More on Feevy

I’ve been affectionately challenged to put the feevy feed on the front page and see what happens and, in the spirit of yesterday’s post about Rick Rubin’s exhortations to keep an open mind, I’ve put them up on the sidebar. I know they don’t line up quite right, my sidebar is a wee bit too skinny for them, but other than that, play along and give some feedback — cool? gets you reading stuff you didn’t plan to? distracting? makes the site way more social? jeez Nancy, who let all those other authors in? What do you think?

The spiritual bases of creativity

Slivka pointed me to a great article in last week’s LA Times by Robert Hilburn about Rick Rubin, producer extraordinaire and, it turns out, seriously spiritual guy. It’s so unusual to see any frank discussions of the role spirituality plays in anyone’s career. He was talking about creating music, but I found his thoughts applicable to all creative process, and wise words for everyone.

Whatever the project or musical style, Rubin enters it with the same goal: Create an easy, reassuring atmosphere that encourages collaboration and experimentation. He thinks of himself as a coach, but you could just as easily call him a counselor or therapist.

As a Communication teacher, I agree completely that creating a context in which people feel relaxed and open to experience is crucial to enabling the best of what can come. It’s at the heart of being a good teacher, a good friend, a good person, a good thinker, a good everything.

It’s not hard to see why artists feel comfortable — even safe — with the man known as the gentle guru of pop. Sit with him for even a few minutes and the tension drains from your body, which is unusual in someone in the hyperactive music business, where urgency is invariably the prevailing mood.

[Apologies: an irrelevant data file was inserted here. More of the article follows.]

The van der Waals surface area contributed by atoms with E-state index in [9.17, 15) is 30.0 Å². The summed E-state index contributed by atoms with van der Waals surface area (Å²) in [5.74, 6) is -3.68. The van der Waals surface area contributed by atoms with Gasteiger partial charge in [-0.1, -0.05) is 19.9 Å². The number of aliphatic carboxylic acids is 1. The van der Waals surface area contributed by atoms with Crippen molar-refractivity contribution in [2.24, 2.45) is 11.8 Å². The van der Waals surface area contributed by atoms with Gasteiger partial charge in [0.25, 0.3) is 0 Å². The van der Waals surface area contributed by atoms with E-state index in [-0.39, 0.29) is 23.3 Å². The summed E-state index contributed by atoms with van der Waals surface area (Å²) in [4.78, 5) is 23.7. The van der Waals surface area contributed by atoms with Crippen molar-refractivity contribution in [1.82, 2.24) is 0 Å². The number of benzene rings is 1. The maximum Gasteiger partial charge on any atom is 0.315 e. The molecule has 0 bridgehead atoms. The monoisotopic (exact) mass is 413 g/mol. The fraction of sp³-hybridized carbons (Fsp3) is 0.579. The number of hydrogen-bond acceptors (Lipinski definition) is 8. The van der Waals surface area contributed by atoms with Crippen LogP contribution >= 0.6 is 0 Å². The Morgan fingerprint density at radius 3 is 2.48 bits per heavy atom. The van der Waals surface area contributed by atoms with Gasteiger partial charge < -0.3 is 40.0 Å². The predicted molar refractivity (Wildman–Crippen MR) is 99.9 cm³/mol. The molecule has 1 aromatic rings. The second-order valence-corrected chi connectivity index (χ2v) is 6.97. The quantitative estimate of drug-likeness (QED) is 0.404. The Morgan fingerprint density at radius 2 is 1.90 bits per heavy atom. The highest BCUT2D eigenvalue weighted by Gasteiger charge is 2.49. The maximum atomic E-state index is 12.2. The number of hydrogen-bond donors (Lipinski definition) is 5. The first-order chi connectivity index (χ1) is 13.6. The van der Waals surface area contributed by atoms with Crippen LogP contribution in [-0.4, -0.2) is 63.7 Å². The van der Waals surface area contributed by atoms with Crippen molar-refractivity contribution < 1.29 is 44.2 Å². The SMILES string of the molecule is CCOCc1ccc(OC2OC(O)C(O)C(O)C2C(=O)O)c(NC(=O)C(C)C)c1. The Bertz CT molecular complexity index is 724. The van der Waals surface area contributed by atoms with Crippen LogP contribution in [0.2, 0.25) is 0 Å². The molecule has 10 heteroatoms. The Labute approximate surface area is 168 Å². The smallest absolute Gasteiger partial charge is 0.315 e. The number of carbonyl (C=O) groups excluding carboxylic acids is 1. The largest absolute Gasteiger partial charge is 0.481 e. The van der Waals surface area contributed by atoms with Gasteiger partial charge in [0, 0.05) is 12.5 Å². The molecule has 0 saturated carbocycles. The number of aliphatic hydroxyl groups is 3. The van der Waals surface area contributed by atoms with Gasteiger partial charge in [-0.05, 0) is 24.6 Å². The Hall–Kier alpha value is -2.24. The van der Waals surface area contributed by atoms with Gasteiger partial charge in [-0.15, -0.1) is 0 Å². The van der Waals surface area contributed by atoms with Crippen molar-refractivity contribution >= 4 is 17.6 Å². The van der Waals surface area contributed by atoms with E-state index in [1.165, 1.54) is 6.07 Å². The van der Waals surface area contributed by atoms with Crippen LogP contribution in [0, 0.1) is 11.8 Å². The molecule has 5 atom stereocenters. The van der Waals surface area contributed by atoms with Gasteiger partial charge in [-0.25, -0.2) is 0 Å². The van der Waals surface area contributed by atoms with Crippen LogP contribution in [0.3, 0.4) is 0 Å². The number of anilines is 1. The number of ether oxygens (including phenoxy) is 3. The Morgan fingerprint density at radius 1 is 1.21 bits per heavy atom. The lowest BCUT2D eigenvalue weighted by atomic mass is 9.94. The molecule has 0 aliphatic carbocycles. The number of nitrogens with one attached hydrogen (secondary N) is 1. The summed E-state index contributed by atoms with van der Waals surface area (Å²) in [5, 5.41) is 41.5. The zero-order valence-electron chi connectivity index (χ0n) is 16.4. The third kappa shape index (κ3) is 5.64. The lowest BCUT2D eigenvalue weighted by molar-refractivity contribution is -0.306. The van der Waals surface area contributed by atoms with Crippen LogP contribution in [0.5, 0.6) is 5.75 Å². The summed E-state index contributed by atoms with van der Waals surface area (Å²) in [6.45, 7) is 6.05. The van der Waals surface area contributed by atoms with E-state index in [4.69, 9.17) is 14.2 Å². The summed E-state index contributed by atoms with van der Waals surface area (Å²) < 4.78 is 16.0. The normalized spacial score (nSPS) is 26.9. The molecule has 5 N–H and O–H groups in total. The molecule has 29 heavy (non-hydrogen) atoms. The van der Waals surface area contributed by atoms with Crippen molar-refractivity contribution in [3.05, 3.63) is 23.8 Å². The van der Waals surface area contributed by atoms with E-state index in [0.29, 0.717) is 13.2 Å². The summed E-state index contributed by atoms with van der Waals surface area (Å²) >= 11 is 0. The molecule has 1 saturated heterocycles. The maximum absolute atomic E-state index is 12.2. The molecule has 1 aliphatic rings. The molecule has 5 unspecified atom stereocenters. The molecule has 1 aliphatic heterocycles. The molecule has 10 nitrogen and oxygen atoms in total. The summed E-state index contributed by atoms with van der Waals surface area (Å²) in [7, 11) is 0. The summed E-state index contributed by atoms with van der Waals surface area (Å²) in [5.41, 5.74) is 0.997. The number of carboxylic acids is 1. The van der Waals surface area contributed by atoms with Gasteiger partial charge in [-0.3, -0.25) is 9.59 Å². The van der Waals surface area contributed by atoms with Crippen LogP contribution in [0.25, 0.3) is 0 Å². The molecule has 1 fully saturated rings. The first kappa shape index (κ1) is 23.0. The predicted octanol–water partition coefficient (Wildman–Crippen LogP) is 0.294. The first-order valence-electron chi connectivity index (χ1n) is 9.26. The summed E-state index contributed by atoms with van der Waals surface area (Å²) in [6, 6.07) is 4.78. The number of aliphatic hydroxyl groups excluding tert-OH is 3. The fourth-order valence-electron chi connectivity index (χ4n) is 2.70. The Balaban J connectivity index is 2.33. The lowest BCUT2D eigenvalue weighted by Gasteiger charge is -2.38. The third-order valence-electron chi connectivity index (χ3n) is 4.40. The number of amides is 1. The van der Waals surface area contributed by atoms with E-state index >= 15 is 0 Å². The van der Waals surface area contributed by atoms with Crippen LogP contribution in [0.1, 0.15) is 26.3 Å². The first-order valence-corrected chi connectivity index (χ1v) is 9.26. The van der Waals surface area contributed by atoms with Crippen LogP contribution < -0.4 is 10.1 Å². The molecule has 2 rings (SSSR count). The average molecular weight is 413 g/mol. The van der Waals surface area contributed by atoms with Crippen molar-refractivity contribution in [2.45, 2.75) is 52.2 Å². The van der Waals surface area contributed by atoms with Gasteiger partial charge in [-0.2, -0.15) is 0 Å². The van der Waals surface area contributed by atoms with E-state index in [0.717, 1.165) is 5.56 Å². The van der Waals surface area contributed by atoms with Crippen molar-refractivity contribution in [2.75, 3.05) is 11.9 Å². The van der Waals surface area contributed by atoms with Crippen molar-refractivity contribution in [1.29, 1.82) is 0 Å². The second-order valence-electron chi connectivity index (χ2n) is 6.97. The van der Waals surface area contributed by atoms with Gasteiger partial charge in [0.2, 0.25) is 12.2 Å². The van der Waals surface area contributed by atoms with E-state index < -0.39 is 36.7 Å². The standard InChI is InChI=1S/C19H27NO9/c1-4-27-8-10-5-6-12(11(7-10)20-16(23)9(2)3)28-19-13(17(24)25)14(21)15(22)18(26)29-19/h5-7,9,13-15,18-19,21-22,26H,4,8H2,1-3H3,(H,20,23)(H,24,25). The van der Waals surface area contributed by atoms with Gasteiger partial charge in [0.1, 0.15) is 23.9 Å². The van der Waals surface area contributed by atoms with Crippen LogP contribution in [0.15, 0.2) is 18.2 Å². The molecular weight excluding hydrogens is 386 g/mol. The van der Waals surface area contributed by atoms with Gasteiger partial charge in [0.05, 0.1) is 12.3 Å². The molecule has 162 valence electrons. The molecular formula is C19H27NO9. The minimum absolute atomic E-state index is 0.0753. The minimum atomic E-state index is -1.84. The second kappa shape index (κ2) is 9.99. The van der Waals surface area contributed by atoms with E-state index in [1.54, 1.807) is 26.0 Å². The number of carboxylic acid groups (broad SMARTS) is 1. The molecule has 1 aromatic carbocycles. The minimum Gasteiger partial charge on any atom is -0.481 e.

This thought on perspective is helpful too:

“You and the band have to believe what you are doing together is the most important thing in the world,” he says. “But you never want them to think that what they are doing today is the most important. You don’t want them to ever think, ‘Oh my God, I have to get it right today or else.’ “

I’m always amazed at the contrast between my experience of a day of writing and the final written piece when it’s long since done. Yesterday I reread something I wrote a couple of years ago and (as usual) it was hard to believe I’d written it. I experienced the writing experience as a stressful challenge of wrangling things together that was taking too long, but looking back at it, with all the individual days of stressing out about it gone, it’s a pretty fine piece of work, and you can’t tell what any given day’s contribution to it was.

Rule No. 2: Keep an open mind.

“It’s one of the things we talk about at the beginning of a project: ‘Let’s try every idea and see where it takes us, not prejudge it.’ Sometimes it still comes up where someone in the band makes a suggestion and part of me says, ‘That’s a bad idea. Let’s not waste time on that.’ I stop myself and think, ‘Let’s try it and see what it sounds like,’ and very often it sounds good.” […]

“I think the act of creation is a spiritual act [...] I don’t think great songs stem from us. They are just kind of in the universe. The best artists are the ones with the best antennae that draw it in, and meditation helps get rid of tension and tune into the ideas that are out there.”

Yeah. And not just musical ideas. I also loved this way of putting open-mindedness into practice: